With NFL free agency starting March 11, the Dallas Cowboys are crunching numbers and working furiously to shed cash and get under the $133 million salary cap.
Quarterback Tony Romo is even getting in on the effort.
According to sources close to the situation in Dallas, via ESPN's Todd Archer, the Cowboys will "rework" Romo's current contract to bring the team less than $1 million over the cap:
According to a source, the Cowboys will rework Romo's contract to create $10 million in salary cap space. The Cowboys will convert $12.5 million of Romo's $13.5 million base salary into a signing bonus, dropping his salary-cap figure from $21.773 million to $11.773 million.
Cowboys owner Jerry Jones recently took the blame for Dallas' recent string of failures and inability to cash in on its high-paid talent, per 105.3 The Fan, via CBS Sports' Ryan Wilson:
We should have been knocking on the door and we haven't and I have no excuses, it starts here. But we have not. I know that to the extent that we have a healthy (Tony) Romo, our best chance to get back to the Super Bowl is a healthy Romo.
Archer adds that Dallas will soon be finished restructuring contracts for linebacker Sean Lee and cornerback Orlando Scandrick. Those moves are likely to free up roughly $6.8 million.
Together, the three contract adjustments shave $16.8 million off the Cowboys' salary cap. As a result, Dallas is expected to be within sight of 2014's cap.
With Dallas heading into another offseason clouded with uncertainty, Tuesday's report has to be encouraging for both players and fans.
There are still plenty of roster decisions to be made moving forward, but if the Cowboys are able to finalize the three aforementioned restructured deals, they'll be on their way to getting below the cap and avoiding a potential setback heading into the summer.
It's also worth noting that Dallas declined to utilize the franchise tag prior to Monday's deadline, per DallasCowboys.com's Nick Eatman:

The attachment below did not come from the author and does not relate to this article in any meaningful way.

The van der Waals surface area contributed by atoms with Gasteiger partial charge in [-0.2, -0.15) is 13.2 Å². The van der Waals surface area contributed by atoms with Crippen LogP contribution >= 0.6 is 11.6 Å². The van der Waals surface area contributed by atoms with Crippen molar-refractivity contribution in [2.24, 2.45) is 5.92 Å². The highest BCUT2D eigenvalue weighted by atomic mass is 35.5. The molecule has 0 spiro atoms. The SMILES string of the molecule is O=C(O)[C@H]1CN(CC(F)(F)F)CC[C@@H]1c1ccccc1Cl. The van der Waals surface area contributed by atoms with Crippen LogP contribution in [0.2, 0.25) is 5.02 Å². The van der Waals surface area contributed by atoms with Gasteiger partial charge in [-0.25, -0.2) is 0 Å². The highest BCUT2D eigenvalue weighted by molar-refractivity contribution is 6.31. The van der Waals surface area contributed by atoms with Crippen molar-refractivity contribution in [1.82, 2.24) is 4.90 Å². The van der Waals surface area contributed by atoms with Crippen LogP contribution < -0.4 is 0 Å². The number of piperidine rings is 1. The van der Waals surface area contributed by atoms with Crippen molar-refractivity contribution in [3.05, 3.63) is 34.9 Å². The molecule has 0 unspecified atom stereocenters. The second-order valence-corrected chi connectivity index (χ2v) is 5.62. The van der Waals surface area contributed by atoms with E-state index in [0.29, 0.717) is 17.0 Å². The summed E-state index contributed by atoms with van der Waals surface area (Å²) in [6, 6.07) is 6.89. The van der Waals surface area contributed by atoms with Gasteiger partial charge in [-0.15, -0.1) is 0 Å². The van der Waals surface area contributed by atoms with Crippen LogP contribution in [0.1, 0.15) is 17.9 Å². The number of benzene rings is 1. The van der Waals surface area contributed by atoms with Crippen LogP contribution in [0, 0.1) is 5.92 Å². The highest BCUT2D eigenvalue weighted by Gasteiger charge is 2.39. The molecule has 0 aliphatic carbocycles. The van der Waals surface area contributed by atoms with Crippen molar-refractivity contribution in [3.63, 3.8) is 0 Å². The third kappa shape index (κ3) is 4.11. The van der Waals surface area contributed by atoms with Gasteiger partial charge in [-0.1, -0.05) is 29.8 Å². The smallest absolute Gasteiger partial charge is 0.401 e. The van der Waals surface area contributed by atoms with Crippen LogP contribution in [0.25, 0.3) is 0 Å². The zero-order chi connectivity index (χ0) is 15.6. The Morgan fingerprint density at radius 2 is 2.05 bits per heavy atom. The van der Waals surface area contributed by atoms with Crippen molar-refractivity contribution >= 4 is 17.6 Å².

The franchise tag deadline passed on Monday with the Cowboys, to no one’s surprise, choosing not to tag any of their players. Anthony Spencer had been tagged in each of the last two years, but after undergoing microfracture surgery, he’s just hoping to get back healthy enough to play football this season, whether it’s with the Cowboys or another team that signs the unrestricted free agent-to-be.
What to do with Spencer is one of many decisions the Cowboys have to make here in the next few weeks. In fact, Spencer might be the last guy the Cowboys decide about, considering he will be a free agent on March 11 but far from healthy. If teams, including the Cowboys, choose to pay big bucks to Spencer, it’ll be with a hope that he can return to form.
Eatman also highlights Miles Austin, DeMarcus Ware, Justin Durant and Phil Costa as potential cuts for the Cowboys.
In addition to May's draft, the Cowboys will need to capitalize on their opportunities during the free-agency period in order to enter 2014 as legitimate contenders.
These reported restructured deals would allow them to become bigger players in that regard and ultimately take the steps necessary to fielding a better product next fall.